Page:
New South Wales.
The 1876 saga in Tamworth.

You vote for me and I will ...

An 1876 debate in the NSW Legislative Assembly, as reported by the Maitland Mercury and Hunter River General Advertiser for 26 February 1876, gives some insight into the way the Superintendent of Telegraphs (Mr. Cracknell), the Post-Master (Saul Samuel) - and far too many who have followed - acted on occasions.

During the debate in the Assembly, it was noted that "some time ago, the Superintendent of Telegraphs, after visiting several of the telegraph offices in the north, recommended the disamalgamation of the Post and Telegraph office at Tamworth. But the Secretary to the Post Office, Mr. Lambton, opposed it, but recommended the appointment of an assistant post-master instead. The matter remained in abeyance for some time; but the fact that Mr. E. C. Cracknell had made a recommendation became known in Tamworth.

Some time before the motion respecting the removal of moneys from the Bank of New South Wales (Ed. now, in part, Westpac) came on in the House, the Hon. member for Liverpool Plains went to him (Cracknell) and said that "his son(-in-law) (he believed he said his son but the relationship became confused in the debate) was disengaged and was idling about and asked him to put him in the office at Tamworth as probationer". Apparently the son-in law, who had a wife and two children, was appointed to the position of assistant post-master in the time before the vote. There was also a belief around that a Mr. Arnott, the Postmaster at Murrurundi, was to be promoted to Tamworth.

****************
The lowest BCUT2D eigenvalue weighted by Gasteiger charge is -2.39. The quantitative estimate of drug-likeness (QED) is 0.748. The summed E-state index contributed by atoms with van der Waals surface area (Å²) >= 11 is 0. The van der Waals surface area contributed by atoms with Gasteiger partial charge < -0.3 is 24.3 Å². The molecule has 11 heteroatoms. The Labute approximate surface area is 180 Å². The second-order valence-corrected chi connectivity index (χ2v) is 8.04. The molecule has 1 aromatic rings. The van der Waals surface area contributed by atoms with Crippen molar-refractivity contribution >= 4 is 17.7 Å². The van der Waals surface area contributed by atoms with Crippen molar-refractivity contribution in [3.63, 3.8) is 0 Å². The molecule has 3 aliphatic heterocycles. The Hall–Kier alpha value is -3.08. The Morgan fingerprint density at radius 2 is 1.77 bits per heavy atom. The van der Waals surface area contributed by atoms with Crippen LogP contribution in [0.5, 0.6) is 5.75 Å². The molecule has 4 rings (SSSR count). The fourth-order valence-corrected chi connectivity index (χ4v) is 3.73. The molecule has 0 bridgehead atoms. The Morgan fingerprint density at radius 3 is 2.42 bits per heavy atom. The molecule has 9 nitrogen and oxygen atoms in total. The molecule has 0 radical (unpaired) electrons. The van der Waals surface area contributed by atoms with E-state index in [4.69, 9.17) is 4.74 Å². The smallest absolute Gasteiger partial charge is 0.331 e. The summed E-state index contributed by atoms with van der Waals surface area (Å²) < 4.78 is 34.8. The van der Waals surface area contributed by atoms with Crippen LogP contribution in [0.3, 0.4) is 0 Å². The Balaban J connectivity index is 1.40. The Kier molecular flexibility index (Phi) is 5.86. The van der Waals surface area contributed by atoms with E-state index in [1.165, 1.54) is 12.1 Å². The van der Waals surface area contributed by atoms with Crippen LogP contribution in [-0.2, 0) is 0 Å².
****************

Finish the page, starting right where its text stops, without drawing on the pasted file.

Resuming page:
The Hon. member asked Cracknell several times to assent to his son-in-law entering the office as a probationer. He at last wrote a minute to the effect that the Hon. member's relative might be received as a probationer, of course without salary. He thought the son-in-law had been in the office two or three weeks when the Hon. member for Liverpool Plains came down to vote on the question of the removal of the bank - moneys. Some time after the vote referred to took place, and some two or three months after the son-in-law's appointment, a question arose as to the salary he was to receive, and it was fixed at £1 per week and was made to date back from the time of the person entering the office.

Another member added: As I was going up-stairs to the refreshment room with the Hon. Member (Mr. Meyer) to get something stronger than a cup of tea, they met the Hon. member for Liverpool Plains, in a rage, coming down. Asking him " What is the matter Mr. Bennett? I never thought teetotalers got into bad tempers like this"? He answered "No wonder that I should get into a bad temper. If your knew all, you would get into a bad temper as well as me about it." He then distinctly stated that the Postmaster-General said that if he did not vote for the Government, his son-in-law would never have any position under the Government".

The discussion before the vote ended with "He thought the Postmaster-General had made a very lame defence. That every word he uttered was a plea of guilty. Every Hon. member who dared to speak honestly must believe that what the Hon. member for Liverpool Plains said was true, and that what the Postmaster General said was untrue. It was degrading to think that any Minister could attempt to influence a member in the way the Postmaster-General had done". So ended the 1876 Tamworth debacle. Nothing changed and no further action was taken.

The full text of the article can be referenced elsewhere.